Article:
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People v. Saraceno

June 06, 2003


Appeal from the Circuit Court of Cook County. No. 98 C4 40765 Honorable Frank DeBoni, Judge Presiding.

The opinion of the court was delivered by: Justice Reid


Following a jury trial, the defendant, Natale Saraceno, was found guilty of one count of residential burglary and as a result of his criminal background, he was sentenced as a Class X offender to serve 20 years' imprisonment. The issues Saraceno raises on appeal are whether:

(1) the trial court improperly stated Illinois Pattern Jury Instruction, Criminal No. 3.15 (4th ed. 2000 (hereinafter IPI Criminal)) when it was submitted to the jury; (2) the trial court improperly restricted the testimony of witnesses; (3) the State made improper remarks during its closing argument; (4) the trial court erred when it refused to consider Saraceno's pro se motion for a new trial which alleged ineffective assistance of counsel; and (5) the mandatory Class X sentencing provision of section 5-5-3(c)(8) of the Unified Code of Corrections (730 ILCS 5/5-5-3(c)(8) (West 2000)) violates Apprendi v. New Jersey, 530 U.S. 466, 147 L. Ed. 2d 435, 120 S. Ct. 2348 (2000). For the reasons that follow, we reverse the decision of the trial court and remand this cause for a new trial.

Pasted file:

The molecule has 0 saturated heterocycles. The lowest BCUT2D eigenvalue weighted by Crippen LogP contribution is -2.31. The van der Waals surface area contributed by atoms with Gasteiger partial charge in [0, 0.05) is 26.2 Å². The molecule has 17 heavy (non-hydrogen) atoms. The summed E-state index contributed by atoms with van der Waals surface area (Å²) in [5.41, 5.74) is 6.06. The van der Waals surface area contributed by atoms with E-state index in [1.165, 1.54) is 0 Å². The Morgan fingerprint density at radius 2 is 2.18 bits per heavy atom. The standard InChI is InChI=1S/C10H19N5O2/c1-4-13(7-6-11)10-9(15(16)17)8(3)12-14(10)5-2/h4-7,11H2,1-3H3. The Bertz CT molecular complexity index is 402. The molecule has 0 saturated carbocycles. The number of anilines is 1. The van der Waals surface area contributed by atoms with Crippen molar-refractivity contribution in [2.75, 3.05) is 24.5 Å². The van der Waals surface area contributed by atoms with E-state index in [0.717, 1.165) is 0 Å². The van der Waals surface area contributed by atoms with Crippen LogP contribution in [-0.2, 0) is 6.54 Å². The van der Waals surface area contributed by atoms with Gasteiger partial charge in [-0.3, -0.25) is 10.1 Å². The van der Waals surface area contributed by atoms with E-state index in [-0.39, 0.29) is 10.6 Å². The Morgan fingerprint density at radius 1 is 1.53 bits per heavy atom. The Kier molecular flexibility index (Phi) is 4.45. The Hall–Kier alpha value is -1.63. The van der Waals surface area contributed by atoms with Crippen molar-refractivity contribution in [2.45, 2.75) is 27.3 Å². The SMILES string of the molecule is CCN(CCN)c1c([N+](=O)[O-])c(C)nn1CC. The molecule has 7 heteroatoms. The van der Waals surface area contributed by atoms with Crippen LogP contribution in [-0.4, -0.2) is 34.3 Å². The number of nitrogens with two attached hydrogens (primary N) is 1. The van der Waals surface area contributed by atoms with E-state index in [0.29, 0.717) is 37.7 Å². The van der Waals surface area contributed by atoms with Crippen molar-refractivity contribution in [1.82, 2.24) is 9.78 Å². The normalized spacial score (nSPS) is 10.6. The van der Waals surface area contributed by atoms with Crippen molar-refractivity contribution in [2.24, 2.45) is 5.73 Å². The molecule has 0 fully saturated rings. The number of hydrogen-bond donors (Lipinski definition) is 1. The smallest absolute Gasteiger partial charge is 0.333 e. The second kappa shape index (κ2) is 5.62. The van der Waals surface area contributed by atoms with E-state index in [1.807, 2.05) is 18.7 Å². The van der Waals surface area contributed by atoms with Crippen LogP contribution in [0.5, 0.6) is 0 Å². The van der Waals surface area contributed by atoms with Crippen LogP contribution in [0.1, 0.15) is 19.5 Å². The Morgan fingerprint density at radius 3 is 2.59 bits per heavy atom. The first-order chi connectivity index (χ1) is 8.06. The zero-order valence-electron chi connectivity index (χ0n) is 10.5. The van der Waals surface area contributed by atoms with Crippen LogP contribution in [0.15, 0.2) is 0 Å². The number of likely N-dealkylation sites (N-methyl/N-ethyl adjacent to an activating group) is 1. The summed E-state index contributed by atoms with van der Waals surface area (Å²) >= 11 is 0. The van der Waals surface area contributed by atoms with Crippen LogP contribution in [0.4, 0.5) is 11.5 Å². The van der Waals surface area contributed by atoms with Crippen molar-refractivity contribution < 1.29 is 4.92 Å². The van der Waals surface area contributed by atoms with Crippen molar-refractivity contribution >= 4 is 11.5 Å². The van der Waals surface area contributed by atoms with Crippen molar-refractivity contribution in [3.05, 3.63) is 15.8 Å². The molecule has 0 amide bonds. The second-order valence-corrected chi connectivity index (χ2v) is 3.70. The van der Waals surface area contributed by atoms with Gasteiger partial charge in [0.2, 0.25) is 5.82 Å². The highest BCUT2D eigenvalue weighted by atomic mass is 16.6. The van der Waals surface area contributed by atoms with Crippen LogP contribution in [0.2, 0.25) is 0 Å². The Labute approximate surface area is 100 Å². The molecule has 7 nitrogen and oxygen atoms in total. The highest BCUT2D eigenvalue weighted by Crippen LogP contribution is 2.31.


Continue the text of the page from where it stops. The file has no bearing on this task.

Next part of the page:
At trial, Beverly Verner testified that on May 4, 1998, she lived in Berwyn, Illinois, with her father. At the time, Verner said that her next-door neighbor was having his roof replaced and that there were workmen on his roof. The neighbor's house was located on the western side of Verner's home.

At approximately 1:30 p.m., Verner was in her bedroom lying down watching television when someone rang her front doorbell. The door to her bedroom was closed and she was the only person in the house. Verner testified that she did not answer the door because she was not feeling well and she was not expecting visitors.

After the front doorbell stopped ringing, the back doorbell began to ring. Again, Verner did nothing. After the back bell stopped, the front doorbell began ringing again. Verner did not answer the door. Next, the front doorbell stopped ringing, and the backdoor bell began ringing again. Verner still did not answer the door.

Verner testified that at approximately 1:50 p.m. she heard "creeping" in the house. Verner said that she has hardwood floors and she could hear someone walking slowly in the house. Verner testified that she heard someone walk from the kitchen through various rooms in the house. Verner testified that the noise was not familiar to her. She explained that when her father walked through the house it made a different sound. Verner picked up her telephone and dialed 91 and sat in her bed waiting to dial the last number to 911.

Verner then saw her bedroom doorknob turn slowly. When she saw a gloved hand opening the door, she completed dialing the last number to 911. Verner described the gloves as big rugged, gray gloves.